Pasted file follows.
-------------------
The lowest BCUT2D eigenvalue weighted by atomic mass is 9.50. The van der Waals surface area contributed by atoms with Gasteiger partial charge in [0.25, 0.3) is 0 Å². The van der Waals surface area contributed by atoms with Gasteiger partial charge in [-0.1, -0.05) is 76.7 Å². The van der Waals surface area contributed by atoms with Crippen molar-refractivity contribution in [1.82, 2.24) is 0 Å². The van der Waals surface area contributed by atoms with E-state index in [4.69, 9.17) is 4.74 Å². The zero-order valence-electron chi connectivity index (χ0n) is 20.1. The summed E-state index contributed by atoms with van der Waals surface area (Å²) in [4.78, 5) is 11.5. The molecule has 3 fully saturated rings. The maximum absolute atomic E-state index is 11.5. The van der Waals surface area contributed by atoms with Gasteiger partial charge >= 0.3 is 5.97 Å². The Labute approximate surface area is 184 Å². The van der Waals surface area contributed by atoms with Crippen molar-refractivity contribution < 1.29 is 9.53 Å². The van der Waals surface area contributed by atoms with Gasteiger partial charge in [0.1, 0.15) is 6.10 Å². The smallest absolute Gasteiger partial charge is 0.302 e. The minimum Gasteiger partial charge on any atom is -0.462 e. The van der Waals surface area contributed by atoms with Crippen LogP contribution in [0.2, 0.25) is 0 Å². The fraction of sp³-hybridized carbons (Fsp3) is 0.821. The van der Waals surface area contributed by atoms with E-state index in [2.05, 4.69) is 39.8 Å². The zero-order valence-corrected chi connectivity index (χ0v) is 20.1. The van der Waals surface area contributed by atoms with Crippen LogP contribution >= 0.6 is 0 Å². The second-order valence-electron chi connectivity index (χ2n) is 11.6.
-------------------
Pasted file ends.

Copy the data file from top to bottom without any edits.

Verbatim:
The lowest BCUT2D eigenvalue weighted by atomic mass is 9.50. The van der Waals surface area contributed by atoms with Gasteiger partial charge in [0.25, 0.3) is 0 Å². The van der Waals surface area contributed by atoms with Gasteiger partial charge in [-0.1, -0.05) is 76.7 Å². The van der Waals surface area contributed by atoms with Crippen molar-refractivity contribution in [1.82, 2.24) is 0 Å². The van der Waals surface area contributed by atoms with E-state index in [4.69, 9.17) is 4.74 Å². The zero-order valence-electron chi connectivity index (χ0n) is 20.1. The summed E-state index contributed by atoms with van der Waals surface area (Å²) in [4.78, 5) is 11.5. The molecule has 3 fully saturated rings. The maximum absolute atomic E-state index is 11.5. The van der Waals surface area contributed by atoms with Gasteiger partial charge >= 0.3 is 5.97 Å². The Labute approximate surface area is 184 Å². The van der Waals surface area contributed by atoms with Crippen molar-refractivity contribution < 1.29 is 9.53 Å². The van der Waals surface area contributed by atoms with Gasteiger partial charge in [0.1, 0.15) is 6.10 Å². The smallest absolute Gasteiger partial charge is 0.302 e. The minimum Gasteiger partial charge on any atom is -0.462 e. The van der Waals surface area contributed by atoms with Crippen LogP contribution in [0.2, 0.25) is 0 Å². The fraction of sp³-hybridized carbons (Fsp3) is 0.821. The van der Waals surface area contributed by atoms with E-state index in [2.05, 4.69) is 39.8 Å². The zero-order valence-corrected chi connectivity index (χ0v) is 20.1. The van der Waals surface area contributed by atoms with Crippen LogP contribution >= 0.6 is 0 Å². The second-order valence-electron chi connectivity index (χ2n) is 11.6.